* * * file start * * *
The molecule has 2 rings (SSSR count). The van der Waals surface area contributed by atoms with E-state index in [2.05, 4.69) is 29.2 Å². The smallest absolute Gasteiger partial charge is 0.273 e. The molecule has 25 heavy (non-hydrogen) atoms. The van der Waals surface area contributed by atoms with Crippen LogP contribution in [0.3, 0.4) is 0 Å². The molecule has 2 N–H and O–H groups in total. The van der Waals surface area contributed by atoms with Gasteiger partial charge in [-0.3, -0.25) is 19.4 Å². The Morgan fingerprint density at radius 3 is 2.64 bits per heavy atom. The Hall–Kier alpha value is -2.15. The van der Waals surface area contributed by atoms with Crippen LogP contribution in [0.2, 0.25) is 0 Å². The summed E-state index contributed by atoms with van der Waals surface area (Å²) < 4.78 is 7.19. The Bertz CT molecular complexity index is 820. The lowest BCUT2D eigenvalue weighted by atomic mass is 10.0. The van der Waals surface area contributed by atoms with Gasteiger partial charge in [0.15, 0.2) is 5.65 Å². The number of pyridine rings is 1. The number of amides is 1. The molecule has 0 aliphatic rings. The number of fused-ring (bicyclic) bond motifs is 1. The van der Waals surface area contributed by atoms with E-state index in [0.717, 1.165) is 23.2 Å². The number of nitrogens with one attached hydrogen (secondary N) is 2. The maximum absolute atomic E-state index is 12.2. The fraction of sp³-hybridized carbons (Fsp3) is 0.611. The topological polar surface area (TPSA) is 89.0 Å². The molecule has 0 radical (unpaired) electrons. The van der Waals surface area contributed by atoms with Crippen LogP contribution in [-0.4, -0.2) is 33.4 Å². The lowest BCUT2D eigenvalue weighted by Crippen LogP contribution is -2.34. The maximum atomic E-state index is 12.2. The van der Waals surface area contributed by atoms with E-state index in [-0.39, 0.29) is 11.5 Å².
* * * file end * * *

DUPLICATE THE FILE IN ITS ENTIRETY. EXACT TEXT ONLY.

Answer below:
The molecule has 2 rings (SSSR count). The van der Waals surface area contributed by atoms with E-state index in [2.05, 4.69) is 29.2 Å². The smallest absolute Gasteiger partial charge is 0.273 e. The molecule has 25 heavy (non-hydrogen) atoms. The van der Waals surface area contributed by atoms with Crippen LogP contribution in [0.3, 0.4) is 0 Å². The molecule has 2 N–H and O–H groups in total. The van der Waals surface area contributed by atoms with Gasteiger partial charge in [-0.3, -0.25) is 19.4 Å². The Morgan fingerprint density at radius 3 is 2.64 bits per heavy atom. The Hall–Kier alpha value is -2.15. The van der Waals surface area contributed by atoms with Crippen LogP contribution in [0.2, 0.25) is 0 Å². The summed E-state index contributed by atoms with van der Waals surface area (Å²) < 4.78 is 7.19. The Bertz CT molecular complexity index is 820. The lowest BCUT2D eigenvalue weighted by atomic mass is 10.0. The van der Waals surface area contributed by atoms with Gasteiger partial charge in [0.15, 0.2) is 5.65 Å². The number of pyridine rings is 1. The number of amides is 1. The molecule has 0 aliphatic rings. The number of fused-ring (bicyclic) bond motifs is 1. The van der Waals surface area contributed by atoms with E-state index in [0.717, 1.165) is 23.2 Å². The number of nitrogens with one attached hydrogen (secondary N) is 2. The maximum absolute atomic E-state index is 12.2. The fraction of sp³-hybridized carbons (Fsp3) is 0.611. The topological polar surface area (TPSA) is 89.0 Å². The molecule has 0 radical (unpaired) electrons. The van der Waals surface area contributed by atoms with Crippen LogP contribution in [-0.4, -0.2) is 33.4 Å². The lowest BCUT2D eigenvalue weighted by Crippen LogP contribution is -2.34. The maximum atomic E-state index is 12.2. The van der Waals surface area contributed by atoms with E-state index in [-0.39, 0.29) is 11.5 Å².